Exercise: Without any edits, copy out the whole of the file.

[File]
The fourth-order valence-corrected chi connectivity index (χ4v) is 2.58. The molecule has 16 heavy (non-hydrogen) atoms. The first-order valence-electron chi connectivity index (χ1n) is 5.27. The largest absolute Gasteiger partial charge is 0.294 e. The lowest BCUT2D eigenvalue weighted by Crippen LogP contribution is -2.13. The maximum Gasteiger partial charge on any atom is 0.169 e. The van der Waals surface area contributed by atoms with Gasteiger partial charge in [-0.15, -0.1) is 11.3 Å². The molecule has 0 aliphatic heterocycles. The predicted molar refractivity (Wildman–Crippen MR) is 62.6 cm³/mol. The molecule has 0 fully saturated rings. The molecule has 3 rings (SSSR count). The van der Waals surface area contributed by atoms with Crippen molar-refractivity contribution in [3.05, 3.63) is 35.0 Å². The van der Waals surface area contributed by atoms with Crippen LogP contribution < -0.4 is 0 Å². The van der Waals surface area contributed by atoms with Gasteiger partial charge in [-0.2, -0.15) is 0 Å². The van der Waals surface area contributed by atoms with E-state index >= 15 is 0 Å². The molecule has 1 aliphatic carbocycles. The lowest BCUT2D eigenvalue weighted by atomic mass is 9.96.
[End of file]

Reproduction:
The fourth-order valence-corrected chi connectivity index (χ4v) is 2.58. The molecule has 16 heavy (non-hydrogen) atoms. The first-order valence-electron chi connectivity index (χ1n) is 5.27. The largest absolute Gasteiger partial charge is 0.294 e. The lowest BCUT2D eigenvalue weighted by Crippen LogP contribution is -2.13. The maximum Gasteiger partial charge on any atom is 0.169 e. The van der Waals surface area contributed by atoms with Gasteiger partial charge in [-0.15, -0.1) is 11.3 Å². The molecule has 0 aliphatic heterocycles. The predicted molar refractivity (Wildman–Crippen MR) is 62.6 cm³/mol. The molecule has 0 fully saturated rings. The molecule has 3 rings (SSSR count). The van der Waals surface area contributed by atoms with Crippen molar-refractivity contribution in [3.05, 3.63) is 35.0 Å². The van der Waals surface area contributed by atoms with Crippen LogP contribution < -0.4 is 0 Å². The van der Waals surface area contributed by atoms with Gasteiger partial charge in [-0.2, -0.15) is 0 Å². The van der Waals surface area contributed by atoms with E-state index >= 15 is 0 Å². The molecule has 1 aliphatic carbocycles. The lowest BCUT2D eigenvalue weighted by atomic mass is 9.96.